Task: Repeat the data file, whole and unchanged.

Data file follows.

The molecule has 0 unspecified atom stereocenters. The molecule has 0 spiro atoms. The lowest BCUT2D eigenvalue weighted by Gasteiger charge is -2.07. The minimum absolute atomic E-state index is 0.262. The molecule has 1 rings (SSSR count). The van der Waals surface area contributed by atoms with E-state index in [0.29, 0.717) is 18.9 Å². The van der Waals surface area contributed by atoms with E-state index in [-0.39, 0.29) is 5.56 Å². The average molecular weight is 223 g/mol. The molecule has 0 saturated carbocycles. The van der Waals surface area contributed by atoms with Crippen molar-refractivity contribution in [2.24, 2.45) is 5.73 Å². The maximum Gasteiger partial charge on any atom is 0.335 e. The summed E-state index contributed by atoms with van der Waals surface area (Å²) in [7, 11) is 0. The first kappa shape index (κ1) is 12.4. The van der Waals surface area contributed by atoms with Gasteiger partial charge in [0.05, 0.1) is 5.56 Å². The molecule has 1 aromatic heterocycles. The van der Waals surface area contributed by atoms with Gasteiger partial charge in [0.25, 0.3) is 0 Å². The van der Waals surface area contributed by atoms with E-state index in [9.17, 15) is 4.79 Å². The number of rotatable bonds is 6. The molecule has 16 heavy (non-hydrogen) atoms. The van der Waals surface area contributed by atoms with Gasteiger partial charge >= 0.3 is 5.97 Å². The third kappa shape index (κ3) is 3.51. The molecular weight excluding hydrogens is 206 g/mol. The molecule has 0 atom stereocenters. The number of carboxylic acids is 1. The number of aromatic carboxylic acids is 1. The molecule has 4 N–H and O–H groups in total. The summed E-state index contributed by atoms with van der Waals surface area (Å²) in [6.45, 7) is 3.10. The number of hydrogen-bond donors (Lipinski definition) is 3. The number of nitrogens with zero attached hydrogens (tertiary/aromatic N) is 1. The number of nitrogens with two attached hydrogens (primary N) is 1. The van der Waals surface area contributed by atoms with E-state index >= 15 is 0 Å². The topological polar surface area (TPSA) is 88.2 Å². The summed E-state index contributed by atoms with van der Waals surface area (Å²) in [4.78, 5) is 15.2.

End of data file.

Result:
The molecule has 0 unspecified atom stereocenters. The molecule has 0 spiro atoms. The lowest BCUT2D eigenvalue weighted by Gasteiger charge is -2.07. The minimum absolute atomic E-state index is 0.262. The molecule has 1 rings (SSSR count). The van der Waals surface area contributed by atoms with E-state index in [0.29, 0.717) is 18.9 Å². The van der Waals surface area contributed by atoms with E-state index in [-0.39, 0.29) is 5.56 Å². The average molecular weight is 223 g/mol. The molecule has 0 saturated carbocycles. The van der Waals surface area contributed by atoms with Crippen molar-refractivity contribution in [2.24, 2.45) is 5.73 Å². The maximum Gasteiger partial charge on any atom is 0.335 e. The summed E-state index contributed by atoms with van der Waals surface area (Å²) in [7, 11) is 0. The first kappa shape index (κ1) is 12.4. The van der Waals surface area contributed by atoms with Gasteiger partial charge in [0.05, 0.1) is 5.56 Å². The molecule has 1 aromatic heterocycles. The van der Waals surface area contributed by atoms with Gasteiger partial charge in [0.25, 0.3) is 0 Å². The van der Waals surface area contributed by atoms with E-state index in [9.17, 15) is 4.79 Å². The number of rotatable bonds is 6. The molecule has 16 heavy (non-hydrogen) atoms. The van der Waals surface area contributed by atoms with Gasteiger partial charge >= 0.3 is 5.97 Å². The third kappa shape index (κ3) is 3.51. The molecular weight excluding hydrogens is 206 g/mol. The molecule has 0 atom stereocenters. The number of carboxylic acids is 1. The number of aromatic carboxylic acids is 1. The molecule has 4 N–H and O–H groups in total. The summed E-state index contributed by atoms with van der Waals surface area (Å²) in [6.45, 7) is 3.10. The number of hydrogen-bond donors (Lipinski definition) is 3. The number of nitrogens with zero attached hydrogens (tertiary/aromatic N) is 1. The number of nitrogens with two attached hydrogens (primary N) is 1. The van der Waals surface area contributed by atoms with E-state index >= 15 is 0 Å². The topological polar surface area (TPSA) is 88.2 Å². The summed E-state index contributed by atoms with van der Waals surface area (Å²) in [4.78, 5) is 15.2.